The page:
You probably didn’t realize that Google has some big problems to solve. Very few people upgrade their mobile handsets to the newest versions of Android despite touting loads of new features at I/O events. Indeed, most customers can’t upgrade, because it’s not offered to them by the wireless carrier or the handset maker. But that’s just a start.
In 2015, Google earned $67.39 billon from ad sales. Total revenue was $74.54 billon, meaning that 90% of that cash came from ad sales. Not from the Android OS, not from Nest smart thermostats, not from Nexus smartphones, not from any other product. It was all about those targeted ads that were based on what they learned about you and your tastes. Anything that hurts the amount of money Google earns from each click or tap on an ad can have a huge impact over time.
But Google isn’t considered a one-product company, even though that’s what the earnings reveal.
In contrast, 64.99% of Apple’s revenue for 2Q 2016 came from the iPhone. More than a third of the total came from other products and services that include the Mac, iPad, Apple Watch, iTunes, Apple Music and so forth and so on. But Apple IS considered a one product company because a single product line has a huge impact on total sales. But without the iPhone, Apple would still be a pretty large company, with revenue that exceeds that of Google.
Do you see the disconnect here?
Even worse, whatever Apple does must be wrong, must be doomed to failure. How often you hear such talk about Google even though all its efforts to expand the revenue base much beyond ads has failed?
It all started with the Mac. In the early days, people would say that a proper personal computer must have a command line interface, and MS-DOS was the standard. A Mac’s pretty graphical user interface wasn’t taken seriously. Macs were toys; they weren’t meant for serious work. Well, until Microsoft Windows became good enough to actually become productive. Suddenly the complaints were forgotten, except for the people who suggested Apple adopt Windows or license the Mac OS.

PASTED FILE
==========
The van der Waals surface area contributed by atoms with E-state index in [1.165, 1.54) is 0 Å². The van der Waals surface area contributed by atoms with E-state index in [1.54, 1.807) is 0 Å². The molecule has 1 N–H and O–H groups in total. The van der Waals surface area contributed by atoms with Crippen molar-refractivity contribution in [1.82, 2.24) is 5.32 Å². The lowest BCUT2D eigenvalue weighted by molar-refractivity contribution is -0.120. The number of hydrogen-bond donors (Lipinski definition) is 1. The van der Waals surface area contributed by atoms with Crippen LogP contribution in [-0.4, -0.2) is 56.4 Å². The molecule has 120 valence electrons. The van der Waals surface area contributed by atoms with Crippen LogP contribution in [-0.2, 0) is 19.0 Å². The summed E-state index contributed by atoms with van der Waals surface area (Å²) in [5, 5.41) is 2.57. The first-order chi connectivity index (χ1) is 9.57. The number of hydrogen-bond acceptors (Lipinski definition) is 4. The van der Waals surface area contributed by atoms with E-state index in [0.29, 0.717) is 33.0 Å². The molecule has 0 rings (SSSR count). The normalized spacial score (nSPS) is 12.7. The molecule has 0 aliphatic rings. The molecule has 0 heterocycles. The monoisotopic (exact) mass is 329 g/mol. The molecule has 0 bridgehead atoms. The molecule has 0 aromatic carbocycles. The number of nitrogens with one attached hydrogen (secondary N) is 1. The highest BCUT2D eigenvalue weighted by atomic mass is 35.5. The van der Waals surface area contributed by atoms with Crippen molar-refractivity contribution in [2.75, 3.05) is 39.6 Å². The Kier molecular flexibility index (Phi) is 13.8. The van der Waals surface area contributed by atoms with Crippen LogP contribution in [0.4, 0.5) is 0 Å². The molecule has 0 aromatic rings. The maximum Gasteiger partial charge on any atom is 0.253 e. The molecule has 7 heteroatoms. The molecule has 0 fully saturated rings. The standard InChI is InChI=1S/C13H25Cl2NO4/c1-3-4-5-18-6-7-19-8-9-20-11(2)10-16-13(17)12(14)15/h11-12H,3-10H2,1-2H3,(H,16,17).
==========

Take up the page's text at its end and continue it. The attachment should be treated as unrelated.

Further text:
And I haven’t begun that old “Macs are overpriced” argument. Macs aren’t cheap, but the reasons are far more nuanced than that.
When the iPod came out, promising 1,000 songs in your pocket for $399, it was regarded as an indulgence, a toy from Steve Jobs that would probably go nowhere. Instead, it quickly dominated the nascent digital music player market and remained there until its features were assumed by the iPhone. Yes, iPods are still being sold by the millions, although the product has been updated only rarely in recent years.
When the iPhone arrived in 2007, it also wasn’t taken seriously. It was too expensive, lacked features, and didn’t a proper smartphone require a physical keyboard? It’s hard to believe that, in those days, the BlackBerry was the standard bearer, and Android prototypes were similarly configured. In 2016, people hardly remember the BlackBerry, even though it’s still being made.
I could go on. The iPad was an overgrown iPod touch, the Apple Watch was just too expensive to compete with Android Wear and Pebbles, and don’t forget a Fitbit. To make the iPad seem less successful, it is often compared with $50 tablets, gear that hardly exits the toy category. An Apple Watch is compared to the Fitbit in industry tallies of what are considered “wearable” sales. Close but no cigar, since the Apple Watch is supposed to be a smartwatch. It would be similar to referring to an iPhone as a digital music player because that’s one of its features.
The Apple Store chain is 15 years old this year. I remember when the original stores were launched, and I attended the grand openings of the first stores in Arizona, beginning with the one in Chandler, AZ. It was a huge deal, but came at a time when tech companies hadn’t done so well in setting up their own retail facilities. Do you remember the Gateway Store?
Apple had some different ideas devised by Steve Jobs, Ron Johnson and crew. It came at a time when Apple wasn’t being treated all that well by third-party retailers. So Macs would often be tossed in out-of-the-way locations, and the sales staff would refer would-be customers to products from which they’d earn a nice spiff to supplement their paychecks.
The Apple Store was designed to set the standard for the sales experience, and, over time, other Apple resellers decided to emulate at least some of the good stuff.
This year, the Apple Store is undergoing some big changes. The Genius Bar, where you’d receive support — and sometimes authorized repairs — from an Apple person, is morphing into a Genius Grove. It will offer customers more space to just hang out. An article from Slate Magazine quotes Apple retail executive Angela Ahrendts about the new feature, “We didn’t want it to feel like a store. We wanted it to feel like a town square—very open, and everyone invited.”
I wonder about the Microsoft Store, which debuted in 2009. As of last summer, there were 66 outlets around the world. I’m not at all sure whether that’s a big deal or not, but, in contrast, there were 463 Apple Stores worldwide as of the end of 2015. Many are set to undergo an overhaul in the years ahead, and few will dispute the fact that the chain has been hugely successful.
Except in the clouded minds of those who imagine that Apple is desperate after a single down quarter and with the prospect of another. But even if sales are down, profit margins are high. Is that the mark of a failing company?
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